US Secretary of State John Kerry has started talks with Israeli Prime Minister Binyamin Netanyahu in Berlin on Thursday, as a flurry of diplomatic activity kicks off in a bid to halt a wave of terrorist violence sweeping Israel.
The two leaders, who last met in New York at the end of September, are holding talks which are expected to last several hours, a US diplomat said.
Speaking immediately prior to the talks, Kerry urged an end to "all incitement."
"It is absolutely critical to end all incitement, to end all violence and to find a road forward to build the possibility, which is not there today, for a larger process," he told journalists, with Prime Minister Netanyahu next to him.
The meeting comes as another Israeli was wounded in a new knife attack west of Jerusalem, as daily Arab terrorist attacks continue.
UN chief Ban Ki-moon had said after talks with both sides that he was "not optimistic," as he appealed for calm after three weeks of deadly violence.
"Our most urgent challenge is to stop the current wave of violence and avoid any further loss of life," he said.
Kerry, who will also meet Palestinian Authority president Mahmoud Abbas at the end of the week, "feels it's important to go and to have these discussions, given the ongoing violence, to try to look for ways to end that violence and to restore calm," his spokesman John Kirby said.
"As well as to provide some political breathing space, so that real, meaningful progress can be made towards – towards an end to the violence."
Asked what such a breathing space might look like, Kirby said: "Just enough of a sense of calm, trying to arise at some level of agreement that can foster more security and more stability."
German Foreign Minister Frank-Walter Steinmeier will also host Kerry and Netanyahu separately for talks in Berlin.
In a meeting with Ban in Jerusalem on Tuesday, the Israeli PM harshly criticized Abbas for "fanning the flames" and rejected allegations that Israel has used excessive force in dealing with Palestinian terrorists and violent rioters.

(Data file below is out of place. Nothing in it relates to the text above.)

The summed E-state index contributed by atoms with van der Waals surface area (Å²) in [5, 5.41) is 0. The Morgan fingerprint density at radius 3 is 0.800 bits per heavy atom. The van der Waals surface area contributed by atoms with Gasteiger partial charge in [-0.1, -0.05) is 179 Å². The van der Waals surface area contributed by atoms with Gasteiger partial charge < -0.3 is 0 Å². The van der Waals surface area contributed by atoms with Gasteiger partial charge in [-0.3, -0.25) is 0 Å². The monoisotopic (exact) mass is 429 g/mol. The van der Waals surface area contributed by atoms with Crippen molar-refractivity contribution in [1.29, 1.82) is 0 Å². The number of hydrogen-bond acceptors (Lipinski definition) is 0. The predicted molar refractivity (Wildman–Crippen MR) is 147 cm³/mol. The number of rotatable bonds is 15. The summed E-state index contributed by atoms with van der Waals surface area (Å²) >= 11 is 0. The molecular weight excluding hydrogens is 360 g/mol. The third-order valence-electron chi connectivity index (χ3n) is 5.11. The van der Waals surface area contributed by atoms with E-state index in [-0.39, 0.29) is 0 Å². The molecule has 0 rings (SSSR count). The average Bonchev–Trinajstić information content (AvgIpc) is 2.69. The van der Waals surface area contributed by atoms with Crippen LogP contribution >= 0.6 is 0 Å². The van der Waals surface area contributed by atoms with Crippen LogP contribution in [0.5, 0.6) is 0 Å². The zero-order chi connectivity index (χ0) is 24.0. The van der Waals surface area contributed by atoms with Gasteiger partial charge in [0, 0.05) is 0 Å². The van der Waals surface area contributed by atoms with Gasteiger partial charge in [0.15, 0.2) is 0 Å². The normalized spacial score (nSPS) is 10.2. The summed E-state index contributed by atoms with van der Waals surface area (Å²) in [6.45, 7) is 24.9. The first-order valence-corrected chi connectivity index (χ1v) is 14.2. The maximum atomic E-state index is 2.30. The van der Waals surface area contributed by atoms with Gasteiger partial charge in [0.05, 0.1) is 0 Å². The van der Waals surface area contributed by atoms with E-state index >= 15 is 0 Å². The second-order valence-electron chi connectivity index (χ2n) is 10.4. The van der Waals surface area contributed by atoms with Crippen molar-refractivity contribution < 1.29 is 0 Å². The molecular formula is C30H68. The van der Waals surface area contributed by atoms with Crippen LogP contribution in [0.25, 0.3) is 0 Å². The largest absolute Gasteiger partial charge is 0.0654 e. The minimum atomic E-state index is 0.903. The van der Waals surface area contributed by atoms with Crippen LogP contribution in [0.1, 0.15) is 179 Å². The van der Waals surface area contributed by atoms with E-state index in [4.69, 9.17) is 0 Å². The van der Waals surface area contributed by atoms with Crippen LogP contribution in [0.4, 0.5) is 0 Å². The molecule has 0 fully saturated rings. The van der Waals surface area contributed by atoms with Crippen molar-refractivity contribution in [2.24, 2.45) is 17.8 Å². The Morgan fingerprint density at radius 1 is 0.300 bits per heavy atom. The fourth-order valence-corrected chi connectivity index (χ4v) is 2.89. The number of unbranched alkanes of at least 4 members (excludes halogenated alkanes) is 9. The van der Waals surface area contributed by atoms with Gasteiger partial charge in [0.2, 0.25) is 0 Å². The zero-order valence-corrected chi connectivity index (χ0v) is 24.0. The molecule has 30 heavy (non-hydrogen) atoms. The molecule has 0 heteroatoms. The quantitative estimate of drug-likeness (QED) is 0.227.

He repeated the assertion in Berlin on Wednesday, laying the blame on Abbas.
"If we want to have peace we have to stop terror. And to stop terror we have to stop incitement," he said after talks with Chancellor Angela Merkel.
New stabbing attack
In the latest case of violence, an Israeli was wounded in a new knife attack west of Jerusalem on Thursday before police shot and "neutralized" the two assailants, police said. One terrorist died of his wounds soon after, while the other was hospitalized in serious condition.
The male attackers had attempted to board a bus in Beit Shemesh but were prevented from doing so by passengers. They then stabbed a 25-year-old Jewish passer-by outside a synagogue close to the bus station before being fired on by officers.
Ten Israelis have been murdered in terrorist attacks since October 1 alone.
In his behind-closed-doors report to the Security Council, Ban delivered a sobering assessment of prospects for a return to calm, according to a diplomat, saying there was no time to waste to press for a de-escalation and pull the sides back from the brink.
The UN chief presented a report prepared by his legal experts on "international protection" after the Palestinians called for the deployment of an international "observer force" in Jerusalem.
The report, seen by AFP, outlines 17 cases – from Trieste after World War II to Kosovo in 1999 – when the Security Council stepped in and set up special regimes to guarantee the protection of civilians.
In a letter to the council, Ban said the report should not be seen as an "options paper" for addressing the crisis but added that it could be useful in "informing future work on this subject."
AFP contributed to this report.